Today’s biking distance: 20.9 km (13 miles)
Provinces we have visited we have visited or biked through (of 12 in the Netherlands): 5
By Allison, Wildlife and Fisheries Biology; Sophomore
We started off the day by biking from Amrath Hotel Bevoir in Nijmegen to the local train station. In order to get everyone from Nijmegen to Hertogenbosch or also called Den Bosch, we split up into several groups to take the inner city train. We went to the Den Bosch market which had a variety of different foods, clothing, jewelry and much more to choose from. A few of us went to Bagels and Beans for breakfast, while others got food from the market. We even bought some strawberries to share with everyone as well as raw herring with onions for everyone to try around lunchtime. To try the fish we held the tail above us looking up to eat it. Besides enjoying and trying new foods at the market, we all walked to the Cathedral. One of our goals was to find the angel who was wearing jeans!
We then proceeded to meet up with Kris’ sister in law who lives in the Netherlands before heading to Kring Vrienden water museum. An incredible volunteer named Hugo, who was on the board of the Water Authority for eight years, gave us a powerpoint presentation about changing paradigms sustaining life along the Netherlands Great Rivers. Ten thousand years ago, the Rhine River was 120 meters lower than it is today due to the weight of the ice that was on it during the ice age. In areas of the Netherlands, remains of ancient trees and bones of mammoths that used to roam the area have been found. In 1883, the Rhine and Meuse rivers intertwined. Hugo mentioned that the Netherlands measures about 41.543 km3 and gave some statistics. Approximately 26% of land lies below sea level, 29% is vulnerable to river flooding which totals about 55% of flood sensitive territory. Early settlers lived on higher ridges and plains or ‘dwelling mounds’. In 1798, one national authority for ‘water management’ was created. One of the points Hugo made that I thought was very interesting was that the water board is non-political which is very different from the United States.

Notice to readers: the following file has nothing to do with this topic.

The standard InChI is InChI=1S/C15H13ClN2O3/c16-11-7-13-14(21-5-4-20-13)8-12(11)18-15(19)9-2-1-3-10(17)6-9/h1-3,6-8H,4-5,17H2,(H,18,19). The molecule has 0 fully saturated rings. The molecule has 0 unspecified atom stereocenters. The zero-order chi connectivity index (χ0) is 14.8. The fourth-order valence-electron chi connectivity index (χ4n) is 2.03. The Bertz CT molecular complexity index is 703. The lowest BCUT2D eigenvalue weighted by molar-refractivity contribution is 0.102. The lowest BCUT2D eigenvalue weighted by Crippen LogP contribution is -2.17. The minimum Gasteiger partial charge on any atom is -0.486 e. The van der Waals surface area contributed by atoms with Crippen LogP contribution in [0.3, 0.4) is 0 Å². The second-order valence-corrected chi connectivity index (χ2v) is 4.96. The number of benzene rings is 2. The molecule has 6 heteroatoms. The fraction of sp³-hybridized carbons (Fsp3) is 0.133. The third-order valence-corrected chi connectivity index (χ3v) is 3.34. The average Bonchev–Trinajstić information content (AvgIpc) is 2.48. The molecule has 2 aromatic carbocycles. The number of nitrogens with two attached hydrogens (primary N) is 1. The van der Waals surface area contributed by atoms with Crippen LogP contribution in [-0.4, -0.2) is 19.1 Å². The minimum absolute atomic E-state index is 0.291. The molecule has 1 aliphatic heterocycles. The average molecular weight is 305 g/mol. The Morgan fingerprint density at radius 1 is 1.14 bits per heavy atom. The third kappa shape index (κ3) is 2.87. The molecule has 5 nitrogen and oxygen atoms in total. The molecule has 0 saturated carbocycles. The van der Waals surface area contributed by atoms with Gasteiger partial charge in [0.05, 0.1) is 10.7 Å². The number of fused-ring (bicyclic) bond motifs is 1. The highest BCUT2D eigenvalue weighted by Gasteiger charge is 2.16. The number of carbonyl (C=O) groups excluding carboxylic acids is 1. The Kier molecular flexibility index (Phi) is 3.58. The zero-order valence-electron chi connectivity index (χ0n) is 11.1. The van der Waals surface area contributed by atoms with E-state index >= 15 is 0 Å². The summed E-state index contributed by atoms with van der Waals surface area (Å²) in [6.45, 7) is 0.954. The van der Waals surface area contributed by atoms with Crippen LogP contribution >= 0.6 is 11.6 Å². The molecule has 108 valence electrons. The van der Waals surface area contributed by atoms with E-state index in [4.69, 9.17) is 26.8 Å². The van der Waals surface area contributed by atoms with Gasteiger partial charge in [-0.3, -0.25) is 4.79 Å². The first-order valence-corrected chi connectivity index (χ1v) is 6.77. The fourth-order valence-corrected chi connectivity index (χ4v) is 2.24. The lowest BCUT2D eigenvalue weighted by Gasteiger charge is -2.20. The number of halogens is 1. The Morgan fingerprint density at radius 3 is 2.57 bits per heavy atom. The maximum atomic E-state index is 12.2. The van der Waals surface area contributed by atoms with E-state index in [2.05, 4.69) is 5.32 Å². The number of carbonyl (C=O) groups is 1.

There was a 1953 flood catastrophe with over 2000 casualties. Hugo was an eyewitness to this event when he was just 7 years old (having to escape to a higher level in his home as the water came in). He explained to us that after that event, the government formed a committee to ensure that such a tragic event would never happen again. The water that flooded people’s homes and a broad area of land came from the rivers, surprising people. They were preparing for water to come from the North Sea. Some current challenges the Netherlands faces include: record heat and drought, accelerated sea level rise and salt intrusion, accelerated land subsidence and decreasing surface and ground water resources. Water museums are an important part of the past, present, and future – helping people to understand the importance of water.
Following our presentation with Hugo, he took us on a boat tour on the Binnendieze River. We went through tunnels under the city, and then went outside the city walls and observed a nature reserve that was once flooded in 1995, but now has controlled filling when needed if there is high water. We were able to get off of the boat and walk around, viewing a weir that controls water levels in Den Bosch, and seeing another area of natural land that is reserved for flood control to protect the city as well.
For a treat after the boat tour, we went to Jan de Groot which sells pastries. We tried Bossche ballen which tasted like a chocolate covered cream puff and which was absolutely delicious. We then went back to the train station to get our bikes to head on to Waalwijk. We sampled Chinees Indisch food at a restaurant down the road from our hotel for dinner.